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By Steve Moore | Friday 13 October 2017
Disclosure: I own shares in one or more of the stocks mentioned. I wrote this article myself, and it expresses my own opinions. I am not receiving compensation for it (other than from ShareProphets). I have no business relationship with any company whose stock is mentioned in this article.
Writing on InterQuest (ITQ) previously last month, I stated shares suspended… but greater hope for shareholders – and the shares are currently back trading on AIM following the appointment of a nominated adviser and broker. However, there remains a question of for how long?
With the prior conduct of the executive management here and the expiry of the prior nominated adviser and broker contract of “which the company will not extend”, there were naturally fears of the management being sufficient shysters to just see the AIM admission cancelled via this latter manoeuvre. However, the company has now been “pleased to announce the appointment of Allenby Capital Limited as its nominated adviser and Peterhouse Corporate Finance Limited as its broker”.
With, following its offer, the attempted management buyout vehicle, Chisbridge, now having a 58.32% shareholding (though more than half of which was from the existing shareholdings of the Chisbridge team), there is also stated to be “a relationship agreement to ensure that the company is managed for the benefit of the shareholders independently of Chisbridge. The company is also seeking to appoint a further non-executive director, independent of Chisbridge, to its board”.
Hmmm, we’ll see – and confidence is not aided by it then stated “the executive directors, being Gary Ashworth, Chris Eldridge and David Bygrave, continue to believe that InterQuest would benefit from the cancellation of trading in its shares on AIM and re-registration as a private company and will continue to look for ways to achieve this”!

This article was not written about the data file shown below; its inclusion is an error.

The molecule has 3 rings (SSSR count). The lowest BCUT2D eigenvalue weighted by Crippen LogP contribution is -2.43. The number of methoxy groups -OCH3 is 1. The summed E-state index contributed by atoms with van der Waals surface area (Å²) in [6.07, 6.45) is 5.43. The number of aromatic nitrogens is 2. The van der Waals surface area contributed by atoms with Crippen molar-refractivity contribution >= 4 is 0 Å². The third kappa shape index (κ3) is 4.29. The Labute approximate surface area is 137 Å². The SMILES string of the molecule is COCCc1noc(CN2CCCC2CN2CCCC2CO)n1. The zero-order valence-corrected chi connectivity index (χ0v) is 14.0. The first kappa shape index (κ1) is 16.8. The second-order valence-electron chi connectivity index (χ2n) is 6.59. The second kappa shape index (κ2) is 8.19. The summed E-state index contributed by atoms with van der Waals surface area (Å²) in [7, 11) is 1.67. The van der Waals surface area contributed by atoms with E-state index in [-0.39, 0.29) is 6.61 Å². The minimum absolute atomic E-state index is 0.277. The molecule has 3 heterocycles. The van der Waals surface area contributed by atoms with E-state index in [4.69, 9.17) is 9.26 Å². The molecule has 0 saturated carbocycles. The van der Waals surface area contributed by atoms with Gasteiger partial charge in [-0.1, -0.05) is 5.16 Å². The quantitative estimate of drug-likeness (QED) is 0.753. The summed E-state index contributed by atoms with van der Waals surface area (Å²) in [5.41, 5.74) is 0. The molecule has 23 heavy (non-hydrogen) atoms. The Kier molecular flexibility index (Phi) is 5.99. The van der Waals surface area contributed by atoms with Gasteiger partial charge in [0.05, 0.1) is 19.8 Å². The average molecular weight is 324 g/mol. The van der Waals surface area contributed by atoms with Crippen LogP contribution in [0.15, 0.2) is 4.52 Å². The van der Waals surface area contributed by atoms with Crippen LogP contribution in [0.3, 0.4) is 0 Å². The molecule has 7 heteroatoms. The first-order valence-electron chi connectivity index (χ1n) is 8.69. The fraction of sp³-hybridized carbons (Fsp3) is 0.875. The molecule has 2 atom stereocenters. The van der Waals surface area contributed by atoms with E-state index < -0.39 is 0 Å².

This is followed by “it should be noted that Chisbridge is free to acquire further shares in the market” and that “under AIM Rule 41 where an AIM company wishes to cancel admission of its securities from trading on AIM, it will require not less than 75 per cent of the votes cast by its shareholders to be in favour of approving the cancellation at a general meeting. Shareholders are reminded of the resolutions approved at the company's annual general meeting on 23 May”.
The latter seems threatingly vague – perhaps pointing to the ability to, to an extent, allot securities, disapply pre-emption rights and buy-back shares. This all raises the questions are the shares only back trading currently as the level of complaints about the prior nominated adviser and broker situation forced the matter? And what other ways will the executive management now look to use to achieve stock market cancellation?
I currently continue to hold and to consider the shares materially undervalued on a fundamentals basis. However, I question what’s happening to the managing for the benefit of the shareholders independently of Chisbridge already? And it certainly now looks safer to be out of this.
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